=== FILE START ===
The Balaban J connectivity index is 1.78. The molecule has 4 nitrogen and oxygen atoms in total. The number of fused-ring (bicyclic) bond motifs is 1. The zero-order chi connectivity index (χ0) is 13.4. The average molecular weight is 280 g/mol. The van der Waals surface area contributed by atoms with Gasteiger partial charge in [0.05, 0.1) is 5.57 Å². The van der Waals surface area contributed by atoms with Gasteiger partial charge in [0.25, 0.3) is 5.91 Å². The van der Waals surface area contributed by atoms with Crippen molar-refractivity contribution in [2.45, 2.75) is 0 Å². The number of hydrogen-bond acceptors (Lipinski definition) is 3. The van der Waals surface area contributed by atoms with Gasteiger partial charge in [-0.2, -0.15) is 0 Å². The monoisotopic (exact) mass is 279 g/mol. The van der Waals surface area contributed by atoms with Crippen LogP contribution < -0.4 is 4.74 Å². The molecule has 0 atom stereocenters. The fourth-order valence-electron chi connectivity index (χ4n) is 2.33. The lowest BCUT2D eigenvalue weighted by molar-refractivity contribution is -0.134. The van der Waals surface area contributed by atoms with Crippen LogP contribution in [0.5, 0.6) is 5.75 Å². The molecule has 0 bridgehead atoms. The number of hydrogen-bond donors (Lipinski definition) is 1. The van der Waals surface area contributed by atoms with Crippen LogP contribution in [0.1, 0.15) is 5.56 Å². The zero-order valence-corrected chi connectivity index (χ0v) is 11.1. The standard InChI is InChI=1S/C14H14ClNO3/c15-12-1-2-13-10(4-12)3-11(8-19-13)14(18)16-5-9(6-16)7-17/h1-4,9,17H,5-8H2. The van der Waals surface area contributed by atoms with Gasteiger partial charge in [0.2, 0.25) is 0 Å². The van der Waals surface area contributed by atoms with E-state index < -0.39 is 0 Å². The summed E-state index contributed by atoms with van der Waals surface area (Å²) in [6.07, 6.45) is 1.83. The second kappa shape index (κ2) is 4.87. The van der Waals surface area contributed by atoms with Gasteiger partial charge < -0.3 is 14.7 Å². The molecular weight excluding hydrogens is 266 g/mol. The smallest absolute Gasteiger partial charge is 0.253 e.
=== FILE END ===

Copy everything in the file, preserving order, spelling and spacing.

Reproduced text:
The Balaban J connectivity index is 1.78. The molecule has 4 nitrogen and oxygen atoms in total. The number of fused-ring (bicyclic) bond motifs is 1. The zero-order chi connectivity index (χ0) is 13.4. The average molecular weight is 280 g/mol. The van der Waals surface area contributed by atoms with Gasteiger partial charge in [0.05, 0.1) is 5.57 Å². The van der Waals surface area contributed by atoms with Gasteiger partial charge in [0.25, 0.3) is 5.91 Å². The van der Waals surface area contributed by atoms with Crippen molar-refractivity contribution in [2.45, 2.75) is 0 Å². The number of hydrogen-bond acceptors (Lipinski definition) is 3. The van der Waals surface area contributed by atoms with Gasteiger partial charge in [-0.2, -0.15) is 0 Å². The monoisotopic (exact) mass is 279 g/mol. The van der Waals surface area contributed by atoms with Crippen LogP contribution < -0.4 is 4.74 Å². The molecule has 0 atom stereocenters. The fourth-order valence-electron chi connectivity index (χ4n) is 2.33. The lowest BCUT2D eigenvalue weighted by molar-refractivity contribution is -0.134. The van der Waals surface area contributed by atoms with Crippen LogP contribution in [0.5, 0.6) is 5.75 Å². The molecule has 0 bridgehead atoms. The number of hydrogen-bond donors (Lipinski definition) is 1. The van der Waals surface area contributed by atoms with Crippen LogP contribution in [0.1, 0.15) is 5.56 Å². The zero-order valence-corrected chi connectivity index (χ0v) is 11.1. The standard InChI is InChI=1S/C14H14ClNO3/c15-12-1-2-13-10(4-12)3-11(8-19-13)14(18)16-5-9(6-16)7-17/h1-4,9,17H,5-8H2. The van der Waals surface area contributed by atoms with Gasteiger partial charge in [0.2, 0.25) is 0 Å². The van der Waals surface area contributed by atoms with E-state index < -0.39 is 0 Å². The summed E-state index contributed by atoms with van der Waals surface area (Å²) in [6.07, 6.45) is 1.83. The second kappa shape index (κ2) is 4.87. The van der Waals surface area contributed by atoms with Gasteiger partial charge < -0.3 is 14.7 Å². The molecular weight excluding hydrogens is 266 g/mol. The smallest absolute Gasteiger partial charge is 0.253 e.